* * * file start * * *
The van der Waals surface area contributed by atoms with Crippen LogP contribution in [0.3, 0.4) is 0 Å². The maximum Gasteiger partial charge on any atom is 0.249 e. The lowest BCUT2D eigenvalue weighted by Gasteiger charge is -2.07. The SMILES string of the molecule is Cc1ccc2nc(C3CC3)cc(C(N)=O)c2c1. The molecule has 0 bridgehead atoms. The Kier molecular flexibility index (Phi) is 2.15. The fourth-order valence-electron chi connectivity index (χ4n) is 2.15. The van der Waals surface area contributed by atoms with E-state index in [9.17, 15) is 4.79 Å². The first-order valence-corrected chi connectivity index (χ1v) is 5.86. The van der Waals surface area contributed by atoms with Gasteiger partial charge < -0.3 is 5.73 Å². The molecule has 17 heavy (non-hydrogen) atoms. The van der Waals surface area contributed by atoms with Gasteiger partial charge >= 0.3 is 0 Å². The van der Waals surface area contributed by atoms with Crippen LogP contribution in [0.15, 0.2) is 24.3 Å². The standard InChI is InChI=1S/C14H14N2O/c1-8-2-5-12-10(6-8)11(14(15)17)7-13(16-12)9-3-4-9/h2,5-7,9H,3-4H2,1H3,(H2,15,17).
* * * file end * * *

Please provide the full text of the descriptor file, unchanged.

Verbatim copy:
The van der Waals surface area contributed by atoms with Crippen LogP contribution in [0.3, 0.4) is 0 Å². The maximum Gasteiger partial charge on any atom is 0.249 e. The lowest BCUT2D eigenvalue weighted by Gasteiger charge is -2.07. The SMILES string of the molecule is Cc1ccc2nc(C3CC3)cc(C(N)=O)c2c1. The molecule has 0 bridgehead atoms. The Kier molecular flexibility index (Phi) is 2.15. The fourth-order valence-electron chi connectivity index (χ4n) is 2.15. The van der Waals surface area contributed by atoms with E-state index in [9.17, 15) is 4.79 Å². The first-order valence-corrected chi connectivity index (χ1v) is 5.86. The van der Waals surface area contributed by atoms with Gasteiger partial charge < -0.3 is 5.73 Å². The molecule has 17 heavy (non-hydrogen) atoms. The van der Waals surface area contributed by atoms with Gasteiger partial charge >= 0.3 is 0 Å². The van der Waals surface area contributed by atoms with Crippen LogP contribution in [0.15, 0.2) is 24.3 Å². The standard InChI is InChI=1S/C14H14N2O/c1-8-2-5-12-10(6-8)11(14(15)17)7-13(16-12)9-3-4-9/h2,5-7,9H,3-4H2,1H3,(H2,15,17).